This is fine and all, but I just wonder, when it comes to that, how the "abortion is murder" crowd is going to feel seeing the perp walk free while all her cohorts go to jail.

The Protection Oil

Both the oils just have only the faintest scent of baby oil.  Otherwise, they just kind of smell like their own weird thing.  The protection oil smells good, clean and soothing.

It almost smells like black jelly beans, but not as strong and not sweet.  At least on me, that’s what it smells like.  I didn’t notice that smell at all in the jar.  In the jar, it smells slightly of baby oil.

I put it on last night, just because I was feeling so out of sorts about my day, and I did feel better.  Aromatherapy, possibly.  And I didn’t break out in hives and my skin feels really soft.

So, I’m cautiously optimistic about that part.

Now, we’ll see if it works to protect me.  I’m not even sure what I need protection from, so we’ll have to see.




And Some People Go to School for this Shit

So, Mrs. Wigglebottom is yet again limping around.  This seems to be a slightly different limp than the last limp, which went away on its own and seemed like it might have been caused by over-exertion at the park.  That limp was accompanied by a certain kind of tired stiffness on her part.

This limp doesn’t affect her energy at all and, in fact, this morning, she was more than willing to try to play “Look at this Awesome Stick I Have, Which You Cannot Have, Because I am Running Away” on three legs.

Which, I’ll admit, was kind of cute, if also alarming.

But, I managed to get a good look at her paw and there’s reason for the limping.  She has a tear along one of her pads on her back right leg.  It looks almost like a burst blister, except deeper.  We’ve given it a good cleaning and now she’s sleeping soundly with her head nestled between her paws and her body twisted so that her back legs are stretched out next to her.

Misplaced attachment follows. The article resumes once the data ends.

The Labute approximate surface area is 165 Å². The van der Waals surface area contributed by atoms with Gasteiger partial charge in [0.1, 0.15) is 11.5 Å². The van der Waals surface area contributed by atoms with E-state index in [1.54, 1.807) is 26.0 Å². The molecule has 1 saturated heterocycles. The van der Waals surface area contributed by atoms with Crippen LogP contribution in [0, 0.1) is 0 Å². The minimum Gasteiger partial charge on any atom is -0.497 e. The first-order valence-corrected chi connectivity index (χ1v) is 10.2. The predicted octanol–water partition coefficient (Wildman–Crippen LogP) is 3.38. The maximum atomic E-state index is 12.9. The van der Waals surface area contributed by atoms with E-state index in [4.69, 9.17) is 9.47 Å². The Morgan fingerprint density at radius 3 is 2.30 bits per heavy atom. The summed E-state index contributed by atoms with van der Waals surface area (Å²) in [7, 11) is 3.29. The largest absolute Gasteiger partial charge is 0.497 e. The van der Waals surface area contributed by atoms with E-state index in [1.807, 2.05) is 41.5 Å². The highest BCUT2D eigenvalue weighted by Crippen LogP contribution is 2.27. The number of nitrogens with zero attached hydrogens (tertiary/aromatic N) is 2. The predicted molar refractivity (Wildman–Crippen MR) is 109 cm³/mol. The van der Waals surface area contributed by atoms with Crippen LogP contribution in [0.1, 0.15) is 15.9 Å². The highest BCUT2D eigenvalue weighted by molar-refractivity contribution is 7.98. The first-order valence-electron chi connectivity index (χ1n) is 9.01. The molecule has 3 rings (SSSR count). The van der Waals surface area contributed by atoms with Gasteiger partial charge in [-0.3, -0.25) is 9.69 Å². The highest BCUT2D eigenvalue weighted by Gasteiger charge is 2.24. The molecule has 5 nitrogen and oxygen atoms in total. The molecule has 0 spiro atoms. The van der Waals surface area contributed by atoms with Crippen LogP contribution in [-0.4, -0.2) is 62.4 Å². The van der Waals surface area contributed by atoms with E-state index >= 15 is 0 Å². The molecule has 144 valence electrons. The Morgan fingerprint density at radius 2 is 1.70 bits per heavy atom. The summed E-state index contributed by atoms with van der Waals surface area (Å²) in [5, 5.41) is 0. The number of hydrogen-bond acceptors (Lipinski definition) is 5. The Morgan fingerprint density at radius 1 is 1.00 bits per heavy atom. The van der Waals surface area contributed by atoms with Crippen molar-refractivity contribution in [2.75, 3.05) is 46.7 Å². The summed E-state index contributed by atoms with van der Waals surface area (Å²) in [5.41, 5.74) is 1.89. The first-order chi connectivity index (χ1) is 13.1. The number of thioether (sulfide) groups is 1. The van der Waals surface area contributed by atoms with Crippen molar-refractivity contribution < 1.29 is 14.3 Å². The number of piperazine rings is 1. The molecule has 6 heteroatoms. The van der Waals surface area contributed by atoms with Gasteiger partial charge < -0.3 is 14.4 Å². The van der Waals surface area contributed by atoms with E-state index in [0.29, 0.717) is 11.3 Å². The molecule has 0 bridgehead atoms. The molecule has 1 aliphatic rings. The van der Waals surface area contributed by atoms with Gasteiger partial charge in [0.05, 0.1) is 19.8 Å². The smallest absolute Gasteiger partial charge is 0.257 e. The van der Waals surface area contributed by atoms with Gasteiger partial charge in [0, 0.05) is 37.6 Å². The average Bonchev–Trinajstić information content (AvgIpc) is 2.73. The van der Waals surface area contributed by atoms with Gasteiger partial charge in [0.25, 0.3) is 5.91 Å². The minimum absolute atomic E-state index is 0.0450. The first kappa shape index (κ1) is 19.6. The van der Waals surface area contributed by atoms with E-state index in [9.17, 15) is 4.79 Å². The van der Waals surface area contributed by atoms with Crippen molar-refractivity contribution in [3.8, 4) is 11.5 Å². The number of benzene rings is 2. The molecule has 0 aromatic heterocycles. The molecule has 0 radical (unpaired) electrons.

I feel bad for her, but, of course, she doesn’t seem to think she’s hurt bad enough to warrant any sympathy.  Well, she’ll take the sympathy.  She’s not too excited about my suggestion that we not play so rough.

Let’s Be Vague

Today something happened to me that can only be explained one of two ways: either I suck or my situation sucks.  Since I spent all weekend hearing from everyone how great I am, I’m going to gather that it’s not me who’s the problem.

Here’s what I want to know.  How do I feel proud of what I do regularly?

This feeling I had this weekend, this sense of starting a task, seeing it through, doing something deeply meaningful to myself and other, and then seeing it reach a larger audience and having that celebrated by people I care about… How can I have that more than once every ten years?

How can I do what I love more often?

My Dad’s Two Big Announcements

1.  He’s now a pragmatic anarchist.  He’s not going to work towards the total overthrow of the government, but will instead work towards the total overthrow of incumbent politicians.  I have also thought that might be a good idea, but never considered that an anarchist position.

2.  He’s going to sue me if he discovers that I’ve shared with you his favorite story to tell about himself.  This puts me in a somewhat tricky position as I believe that I may have already, years ago, told y’all said story.  So, my hope is that, if we never discuss which story of my dad’s is so beloved by him that he would threaten to sue me for telling it, and thus ruining his ability to successfully tell it to you (if he should happen to meet you, say over at the Mothership).  I’m not even going hunting around in my archives to see if it’s there, so afraid am I of his wrath.  I mean, what if it turns out that dsmith or that fellow Tennessee blogger’s charming partner or someone else with a bone to pick with me is a copyright lawyer?

I’m sure my dad could find someone willing to help him sue me in order to make my life miserable.  For instance, Nathan Moore.

And certainly, I know some lawyers, but I can’t imagine that I could get them to stop laughing long enough to be of any help.

I’m Not Complaining, But I am Disconcerted